[ continued from: Bleach-Bypass ]


Another technique that filmmakers have occasionally asked the lab to perform in order to radically alter the look of a picture is cross-processing reversal film. This method has recently been utilized by such cinematographers as Robert Richardson, ASC (on Oliver Stone's U-Turn, see AC Oct. '97), Elliot Davis (on Steven Soderbergh's The Underneath, and for portions of Spike Lee's Get on the Bus, see AC Nov. '96), Malik Sayeed (also for Lee on Clockers, see AC Sept. '95), and Newton Thomas Sigel (for the "Demon-Vision" sequences in Fallen).

The use of cross-processed film has become something of a taboo subject matter for laboratories, film manufacturers and distributors. In fact, very few labs even offer the service due to the inherent conflict of interest the technique represents. Duart in New York is one of the few labs currently servicing cross-processing clients, and dailies manager Al Pierce states, "Cross-processing in the motion picture lab is when an exposed image shot on Ektachrome reversal film is developed through a color negative process. While Ektachrome was not manufactured to be processed as a negative film, this technique will allow you to obtain a negative image on a clear-based original reversal film. The effect on the screen, either by a workprint or video transfer, is usually a higher-contrast and increased-grain image. We've found that a normal to slightly underexposed image gives the best results for lab timing and printing equipment; too much exposure will not allow for the use of an orange-based filter in the timing and printing of the negative. Use of this filter will help match the cross-processed film with the color negative film, and thus enable the lab to better time and correct the images."

The effect of cross-processing on the image varies greatly, with even the most minute changes of the nearly infinite factors affecting the exposure, handling, processing and storage of the film. "A serious problem associated with such cross-processing is the need to use formaldehyde, or a formaldehyde derivative, to stabilize the film's magenta dye," states Frank Ricotta of Technicolor. He adds that "such chemicals carry with them significant ecological and health concerns that may preclude their use. If you don't stabilize the film and just protect the image with an interpositive, the magenta dye in the camera original is going to fade fairly quickly. Since Technicolor will not use the noted stabilizers, the lab's policy is not to accept film for cross-processing since it will not have a stable image. However, if someone chooses to use cross-processing for a commercial or a music video, they're probably going take that negative and go straight to transfer, so maybe the long-term stability of the negative is not a concern for them."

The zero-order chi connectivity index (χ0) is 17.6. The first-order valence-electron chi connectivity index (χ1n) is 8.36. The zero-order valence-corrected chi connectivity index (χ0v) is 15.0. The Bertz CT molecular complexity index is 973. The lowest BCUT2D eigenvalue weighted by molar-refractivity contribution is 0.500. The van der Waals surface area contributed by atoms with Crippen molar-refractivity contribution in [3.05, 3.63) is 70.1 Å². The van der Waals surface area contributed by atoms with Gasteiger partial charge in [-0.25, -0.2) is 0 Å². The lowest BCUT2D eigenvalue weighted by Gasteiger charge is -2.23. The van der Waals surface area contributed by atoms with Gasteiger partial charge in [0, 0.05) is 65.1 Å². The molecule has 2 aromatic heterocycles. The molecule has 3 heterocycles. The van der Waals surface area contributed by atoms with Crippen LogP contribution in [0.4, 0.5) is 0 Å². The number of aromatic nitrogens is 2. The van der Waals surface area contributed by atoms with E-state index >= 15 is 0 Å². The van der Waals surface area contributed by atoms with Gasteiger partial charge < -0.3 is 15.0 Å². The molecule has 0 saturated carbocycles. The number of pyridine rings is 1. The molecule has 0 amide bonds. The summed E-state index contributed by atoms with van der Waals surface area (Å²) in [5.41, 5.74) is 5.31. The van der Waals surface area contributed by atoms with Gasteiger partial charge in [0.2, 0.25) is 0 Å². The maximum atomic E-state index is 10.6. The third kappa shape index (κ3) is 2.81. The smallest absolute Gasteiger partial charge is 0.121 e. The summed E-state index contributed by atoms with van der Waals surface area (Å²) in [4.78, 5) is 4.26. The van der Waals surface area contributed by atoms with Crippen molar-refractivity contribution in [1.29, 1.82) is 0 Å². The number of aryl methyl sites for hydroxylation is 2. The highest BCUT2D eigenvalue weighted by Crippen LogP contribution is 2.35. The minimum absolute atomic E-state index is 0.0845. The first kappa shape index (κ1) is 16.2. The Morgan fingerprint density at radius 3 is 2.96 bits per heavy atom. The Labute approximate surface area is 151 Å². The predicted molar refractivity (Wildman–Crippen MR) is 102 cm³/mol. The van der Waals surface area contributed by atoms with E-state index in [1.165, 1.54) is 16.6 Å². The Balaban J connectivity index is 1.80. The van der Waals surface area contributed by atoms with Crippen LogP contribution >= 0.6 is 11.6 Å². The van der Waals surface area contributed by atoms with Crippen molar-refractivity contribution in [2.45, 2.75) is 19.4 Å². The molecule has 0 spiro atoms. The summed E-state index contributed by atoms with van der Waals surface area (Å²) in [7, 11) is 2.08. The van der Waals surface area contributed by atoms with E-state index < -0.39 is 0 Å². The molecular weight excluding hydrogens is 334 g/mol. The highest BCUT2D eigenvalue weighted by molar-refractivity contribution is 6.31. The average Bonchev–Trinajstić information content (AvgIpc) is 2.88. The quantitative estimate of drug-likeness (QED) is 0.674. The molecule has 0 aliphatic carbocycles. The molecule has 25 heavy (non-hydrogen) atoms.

Some labs have concerns about the chemicals that could be released into their processors' tanks by cross-processing reversal stocks, but this has not been a problem at Duart. "We have not had any problems in processing Ektachrome in our color negative bath while using the existing chemistry," Pierce submits. "However, there are important environmental concerns connected with some chemicals used in the stabilizing process of Ektachrome film. We have found a suitable substitute which has been shown to considerably slow down the fading problem associated with this film when cross-processed. However, there still is no total guarantee for the long-term stability of this product after it is cross-processed. Also, it is my understanding that Kodak will not guarantee the stability of Ektachrome when used in this processing procedure."

Despite all of these logistical headaches, the resulting imagery can be stunning. Depending on all of the aforementioned variables, the effect on the footage can range from a subtle increase in contrast and grain, to a truly bizarre skewing of tonality throughout the picture, particularly in the highlights and shadows, which can radically shift to magenta and cyan respectively.

Given the associated risks of cross-processing, French cinematographer Denis Lenoir, AFC has utilized a lesser-known laboratory printing technique to achieve similar results. Developed by fellow countryman ÉÉric Gautier, AFC (Personne ne m'aime and Love, ect.), the technique entails printing a normally-shot camera negative onto standard print film as an interpositive. Print film is a much higher-contrast stock, and Lenoir notes that when this IP is subsequently printed onto a 5244 internegative, the resulting imagery will be much more contrasty, with amplified grain and skewed colors.

"We know effects in grain and deepened blacks can be achieved by other processes like bleach-bypass and ENR," says Lenoir, "but those techniques mute colors. This technique yields colors that are quite strong and shifted in the highlights and shadows."

[ continued: Stripping the Anti-Halation Backing ]